Domino is an ancient family of games, cousins to playing cards, that have remained popular throughout the centuries. From professional domino competition to the casual setup and knocking over of a row of dominoes, the game provides a challenge that tests both patience and skill. The markings on each domino, known as pips, originally represented the results of throwing two six-sided dice. Larger sets feature Arabic numerals for easier identification.
While there are many different games that can be played with dominoes, the most common form of play involves a chain reaction. Each player places a tile on the table so that it touches one end of an existing domino chain. This chain grows longer as each tile is played in turn. Once a domino is played, it becomes part of the chain and can be knocked over at any time.
A domino can be placed vertically, horizontally, or diagonally. A horizontally-placed domino has open ends on either side, while a diagonally-placed domino has open ends at both top and bottom. The shape of a domino chain changes according to how the tiles are positioned, as well as how each player plays his or her tiles.
Most people are familiar with the traditional asymmetrical rectangular domino set, but there are also some asymmetrical round domino sets available. These are a little more difficult to play, as the round shapes can make it more challenging to maintain an even domino chain. Traditionally, dominoes were made of ivory, silver lip ocean pearl oyster shell (mother-of-pearl), bone, or a dark hardwood such as ebony with contrasting black or white pips. More recently, sets have been crafted from marble, granite, soapstone, or other natural materials.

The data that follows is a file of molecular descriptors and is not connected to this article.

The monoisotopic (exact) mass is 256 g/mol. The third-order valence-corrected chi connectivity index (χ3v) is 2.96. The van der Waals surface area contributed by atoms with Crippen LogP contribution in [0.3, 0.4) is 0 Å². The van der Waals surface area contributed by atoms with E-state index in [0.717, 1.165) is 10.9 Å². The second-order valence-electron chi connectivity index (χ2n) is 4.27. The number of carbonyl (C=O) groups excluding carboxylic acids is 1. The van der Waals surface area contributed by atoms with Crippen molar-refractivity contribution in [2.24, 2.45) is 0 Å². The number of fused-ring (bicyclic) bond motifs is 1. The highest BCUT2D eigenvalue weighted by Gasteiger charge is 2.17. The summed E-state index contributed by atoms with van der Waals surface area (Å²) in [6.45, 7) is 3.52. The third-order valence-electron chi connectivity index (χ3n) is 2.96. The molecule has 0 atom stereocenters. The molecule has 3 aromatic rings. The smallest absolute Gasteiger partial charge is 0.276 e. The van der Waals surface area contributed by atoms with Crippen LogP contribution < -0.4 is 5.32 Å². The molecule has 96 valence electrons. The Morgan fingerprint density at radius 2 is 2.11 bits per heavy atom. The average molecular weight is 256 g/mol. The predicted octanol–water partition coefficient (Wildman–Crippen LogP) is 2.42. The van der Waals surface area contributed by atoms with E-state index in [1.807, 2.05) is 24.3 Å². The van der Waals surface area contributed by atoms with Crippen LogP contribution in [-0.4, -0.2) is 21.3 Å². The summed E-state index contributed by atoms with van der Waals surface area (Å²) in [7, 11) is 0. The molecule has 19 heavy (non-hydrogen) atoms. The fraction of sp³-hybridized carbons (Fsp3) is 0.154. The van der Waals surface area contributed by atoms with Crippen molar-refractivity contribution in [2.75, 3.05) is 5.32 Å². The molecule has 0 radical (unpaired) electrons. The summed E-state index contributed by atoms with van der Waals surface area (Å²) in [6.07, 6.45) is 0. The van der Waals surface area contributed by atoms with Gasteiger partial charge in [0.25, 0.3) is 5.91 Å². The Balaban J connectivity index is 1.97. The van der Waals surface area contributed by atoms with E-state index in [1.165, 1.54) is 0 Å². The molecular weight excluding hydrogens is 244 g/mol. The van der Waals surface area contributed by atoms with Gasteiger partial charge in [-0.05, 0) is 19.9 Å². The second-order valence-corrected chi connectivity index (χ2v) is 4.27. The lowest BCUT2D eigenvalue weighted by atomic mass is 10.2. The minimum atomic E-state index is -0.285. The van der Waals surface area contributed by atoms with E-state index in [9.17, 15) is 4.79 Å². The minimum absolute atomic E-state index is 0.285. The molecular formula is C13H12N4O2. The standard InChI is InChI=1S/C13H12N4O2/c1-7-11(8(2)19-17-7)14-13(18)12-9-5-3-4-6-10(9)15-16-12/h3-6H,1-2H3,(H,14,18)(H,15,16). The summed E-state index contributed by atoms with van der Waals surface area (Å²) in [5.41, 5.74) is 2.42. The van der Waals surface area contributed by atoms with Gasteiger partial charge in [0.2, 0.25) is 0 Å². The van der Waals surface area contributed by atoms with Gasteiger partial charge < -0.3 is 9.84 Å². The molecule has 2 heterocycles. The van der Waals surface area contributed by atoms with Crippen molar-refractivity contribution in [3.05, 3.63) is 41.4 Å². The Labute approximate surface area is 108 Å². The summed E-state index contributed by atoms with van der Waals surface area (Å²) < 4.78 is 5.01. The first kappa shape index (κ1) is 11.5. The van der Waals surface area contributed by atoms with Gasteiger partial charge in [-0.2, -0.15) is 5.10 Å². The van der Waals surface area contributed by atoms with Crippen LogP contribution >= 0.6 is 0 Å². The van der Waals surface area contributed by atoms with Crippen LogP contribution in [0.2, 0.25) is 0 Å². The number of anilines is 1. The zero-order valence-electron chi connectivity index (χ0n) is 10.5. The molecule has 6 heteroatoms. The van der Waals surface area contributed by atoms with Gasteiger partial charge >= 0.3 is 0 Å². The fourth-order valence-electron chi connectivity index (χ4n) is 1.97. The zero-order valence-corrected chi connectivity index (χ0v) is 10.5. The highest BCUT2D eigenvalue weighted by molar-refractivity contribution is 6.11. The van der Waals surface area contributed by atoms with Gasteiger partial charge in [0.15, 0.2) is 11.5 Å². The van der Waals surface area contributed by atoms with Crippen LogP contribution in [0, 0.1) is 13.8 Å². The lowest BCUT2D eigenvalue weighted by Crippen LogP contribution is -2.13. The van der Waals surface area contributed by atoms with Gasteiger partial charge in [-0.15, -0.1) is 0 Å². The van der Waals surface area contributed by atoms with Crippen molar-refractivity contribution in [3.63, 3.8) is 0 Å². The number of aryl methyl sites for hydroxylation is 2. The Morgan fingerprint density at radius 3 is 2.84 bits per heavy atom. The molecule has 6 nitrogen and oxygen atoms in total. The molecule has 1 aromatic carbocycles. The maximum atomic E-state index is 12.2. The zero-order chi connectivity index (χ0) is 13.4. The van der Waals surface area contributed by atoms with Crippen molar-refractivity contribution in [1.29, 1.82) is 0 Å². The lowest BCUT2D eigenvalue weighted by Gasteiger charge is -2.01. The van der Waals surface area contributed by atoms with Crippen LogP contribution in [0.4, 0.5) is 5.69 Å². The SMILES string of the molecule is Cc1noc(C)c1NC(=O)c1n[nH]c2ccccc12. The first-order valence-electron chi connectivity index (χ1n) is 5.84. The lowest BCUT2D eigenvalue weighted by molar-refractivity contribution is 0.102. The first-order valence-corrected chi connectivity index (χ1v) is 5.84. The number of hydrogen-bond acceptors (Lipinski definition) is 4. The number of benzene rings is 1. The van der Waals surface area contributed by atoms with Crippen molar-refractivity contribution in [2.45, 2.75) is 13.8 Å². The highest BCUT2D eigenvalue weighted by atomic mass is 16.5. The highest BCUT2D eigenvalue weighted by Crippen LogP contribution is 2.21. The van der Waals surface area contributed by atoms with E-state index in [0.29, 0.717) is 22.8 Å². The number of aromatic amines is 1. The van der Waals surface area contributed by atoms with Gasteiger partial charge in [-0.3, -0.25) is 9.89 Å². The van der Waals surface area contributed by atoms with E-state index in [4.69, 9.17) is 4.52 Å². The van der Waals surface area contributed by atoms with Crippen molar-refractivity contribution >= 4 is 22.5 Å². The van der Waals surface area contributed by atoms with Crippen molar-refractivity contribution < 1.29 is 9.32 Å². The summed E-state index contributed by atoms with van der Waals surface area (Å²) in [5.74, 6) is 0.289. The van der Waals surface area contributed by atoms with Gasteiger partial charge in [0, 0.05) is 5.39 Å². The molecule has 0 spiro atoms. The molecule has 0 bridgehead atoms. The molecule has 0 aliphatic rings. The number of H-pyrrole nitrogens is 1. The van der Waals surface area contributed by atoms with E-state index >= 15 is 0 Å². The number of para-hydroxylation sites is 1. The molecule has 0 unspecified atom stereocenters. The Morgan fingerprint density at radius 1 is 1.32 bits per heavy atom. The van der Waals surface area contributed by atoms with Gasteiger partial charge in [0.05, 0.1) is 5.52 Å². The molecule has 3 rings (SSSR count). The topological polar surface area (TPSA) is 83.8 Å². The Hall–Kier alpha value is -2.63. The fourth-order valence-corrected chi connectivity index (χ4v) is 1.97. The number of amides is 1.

In order to create a mind-blowing domino installation, Hevesh uses a version of the engineering-design process. First, she considers the theme or purpose of an installation, then brainstorms images and words she might use in her design. She then makes test versions of each section before assembling the whole thing. By testing the individual sections in slow motion, she can make precise corrections if something doesn’t work.
When a domino falls, most of its potential energy converts to kinetic energy, or the energy of motion. This energy is transmitted to the next domino, giving it the push it needs to fall. Then the next domino gets that push, and then the next… until the chain reaction comes to a halt.
For a writer, this means that plotting a novel is like putting together a series of dominoes. Whether you’re a pantser who writes without an outline, or a meticulous outlining planner using software like Scrivener, plotting a story comes down to the same question: What happens next? A good novel answers this question in a way that is compelling and interesting.
A domino is a symbol of power and control. It’s a powerful reminder of the effect that a single event can have on its surroundings, and of the importance of thinking ahead.